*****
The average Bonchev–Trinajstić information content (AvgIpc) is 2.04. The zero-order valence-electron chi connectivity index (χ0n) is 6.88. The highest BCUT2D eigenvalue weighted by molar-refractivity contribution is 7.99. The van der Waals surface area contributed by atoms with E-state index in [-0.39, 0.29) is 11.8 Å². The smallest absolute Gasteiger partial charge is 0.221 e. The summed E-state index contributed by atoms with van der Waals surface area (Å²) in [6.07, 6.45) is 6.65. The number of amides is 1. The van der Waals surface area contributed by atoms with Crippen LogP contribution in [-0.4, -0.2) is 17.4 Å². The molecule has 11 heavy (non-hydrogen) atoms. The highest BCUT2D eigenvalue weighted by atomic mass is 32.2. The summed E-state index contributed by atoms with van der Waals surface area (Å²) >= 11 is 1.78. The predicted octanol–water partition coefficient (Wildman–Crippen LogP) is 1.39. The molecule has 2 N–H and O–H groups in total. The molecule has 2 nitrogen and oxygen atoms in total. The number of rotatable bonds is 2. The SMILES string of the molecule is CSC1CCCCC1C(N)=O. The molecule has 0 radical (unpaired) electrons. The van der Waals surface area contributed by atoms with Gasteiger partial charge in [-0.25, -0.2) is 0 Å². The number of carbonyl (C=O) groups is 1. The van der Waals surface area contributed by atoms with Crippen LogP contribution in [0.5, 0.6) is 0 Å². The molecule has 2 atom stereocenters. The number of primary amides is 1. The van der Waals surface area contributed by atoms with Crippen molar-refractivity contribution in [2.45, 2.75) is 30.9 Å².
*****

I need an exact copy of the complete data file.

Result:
The average Bonchev–Trinajstić information content (AvgIpc) is 2.04. The zero-order valence-electron chi connectivity index (χ0n) is 6.88. The highest BCUT2D eigenvalue weighted by molar-refractivity contribution is 7.99. The van der Waals surface area contributed by atoms with E-state index in [-0.39, 0.29) is 11.8 Å². The smallest absolute Gasteiger partial charge is 0.221 e. The summed E-state index contributed by atoms with van der Waals surface area (Å²) in [6.07, 6.45) is 6.65. The number of amides is 1. The van der Waals surface area contributed by atoms with Crippen LogP contribution in [-0.4, -0.2) is 17.4 Å². The molecule has 11 heavy (non-hydrogen) atoms. The highest BCUT2D eigenvalue weighted by atomic mass is 32.2. The summed E-state index contributed by atoms with van der Waals surface area (Å²) >= 11 is 1.78. The predicted octanol–water partition coefficient (Wildman–Crippen LogP) is 1.39. The molecule has 2 N–H and O–H groups in total. The molecule has 2 nitrogen and oxygen atoms in total. The number of rotatable bonds is 2. The SMILES string of the molecule is CSC1CCCCC1C(N)=O. The molecule has 0 radical (unpaired) electrons. The van der Waals surface area contributed by atoms with Gasteiger partial charge in [-0.25, -0.2) is 0 Å². The number of carbonyl (C=O) groups is 1. The van der Waals surface area contributed by atoms with Crippen LogP contribution in [0.5, 0.6) is 0 Å². The molecule has 2 atom stereocenters. The number of primary amides is 1. The van der Waals surface area contributed by atoms with Crippen molar-refractivity contribution in [2.45, 2.75) is 30.9 Å².